I'm certainly not a tax expert but you will need to choose between a Roth IRA or traditional IRA for your retirement account. A Roth IRA is money that you put in from your paycheck after taxes have been taken out. Since it has been taxed already, you won’t have to pay any additional taxes when you go to withdraw it after age 59. The traditional IRA is before-tax. You will have to pay taxes on anything you withdraw when you reach age 59. As far as I understand, you are taxed at your current income rate when you go to withdraw from a traditional IRA. This means if you're making $100k a year during your working career and it goes down to $50k a year when you retire, you will be taxed at $50k not $100k. Consult with a tax professional to decide what kind of IRA you should choose.
I personally only invest the match that my company gives me into my 401k. I like having more control of where my money is invested so I put most of my retirement savings into a separate Vanguard Roth IRA. The downside of investing in an individual Roth vs a 401k is the amount you can invest. With a 401k, you can invest up to $18,500 a year. With an individual Roth IRA, you can only invest $5,500. Preferably, you can save enough to max out your IRA and 401k, but I'd start with the IRA since it's a smaller goal.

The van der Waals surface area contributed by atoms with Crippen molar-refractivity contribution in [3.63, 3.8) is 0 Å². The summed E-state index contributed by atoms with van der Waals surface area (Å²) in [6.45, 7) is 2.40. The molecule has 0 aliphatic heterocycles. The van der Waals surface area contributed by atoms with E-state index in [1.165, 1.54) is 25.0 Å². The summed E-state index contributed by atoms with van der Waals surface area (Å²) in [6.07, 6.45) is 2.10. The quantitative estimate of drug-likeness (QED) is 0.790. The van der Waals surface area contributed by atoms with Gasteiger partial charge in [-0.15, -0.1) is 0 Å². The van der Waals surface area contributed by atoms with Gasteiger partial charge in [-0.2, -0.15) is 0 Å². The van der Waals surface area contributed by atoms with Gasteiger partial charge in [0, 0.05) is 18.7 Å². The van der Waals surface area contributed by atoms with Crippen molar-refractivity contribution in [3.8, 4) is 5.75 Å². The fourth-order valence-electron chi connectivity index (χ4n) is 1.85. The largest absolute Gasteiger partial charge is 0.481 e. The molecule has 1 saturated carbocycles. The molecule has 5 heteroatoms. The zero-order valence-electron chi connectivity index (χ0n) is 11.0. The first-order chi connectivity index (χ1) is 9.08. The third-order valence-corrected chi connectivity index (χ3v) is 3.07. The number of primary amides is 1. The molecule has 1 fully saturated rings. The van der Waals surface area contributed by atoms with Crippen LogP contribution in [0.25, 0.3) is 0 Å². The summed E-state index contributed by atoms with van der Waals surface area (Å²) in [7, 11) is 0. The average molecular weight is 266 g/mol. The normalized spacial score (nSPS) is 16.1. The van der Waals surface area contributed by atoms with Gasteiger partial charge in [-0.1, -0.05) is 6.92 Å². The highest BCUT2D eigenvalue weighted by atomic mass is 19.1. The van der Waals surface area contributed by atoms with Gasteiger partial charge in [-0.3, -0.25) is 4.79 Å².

Choose your funds wisely.
So what fund should you invest in? There are thousands to choose from and a lot of people just pick one randomly. What if I told you there is one index fund that you can choose that is safe and has a track record of performing at the top of the market for a long time? The Vanguard Total Stock Market Index Fund “VTSMX” is exactly that. Since its inception in 1992, the VTSMX has brought an average interest return of 8.27%. Once you have at least $10,000 invested, you can move up to the admiral shares “VTSAX” which has the lowest fees at only 0.04%. The reason Vanguard is the best place to invest is because of the low fees. Fees can take away thousands of dollars over the lifespan of your investing so you want to get them as cheap as possible.
There are other ways to invest obviously but I haven't seen any that were as cheap as Vanguard. I looked into using Betterment but their fees are much higher than Vanguard. At 0.25%, it costs .21% more to invest into Betterment than Vanguard. You might be thinking “.21% doesn't sound like much at all and Betterment has a simpler layout than Vanguard.” While it may not seem like much, it will cost you thousands over the years.
Plan for financial independence.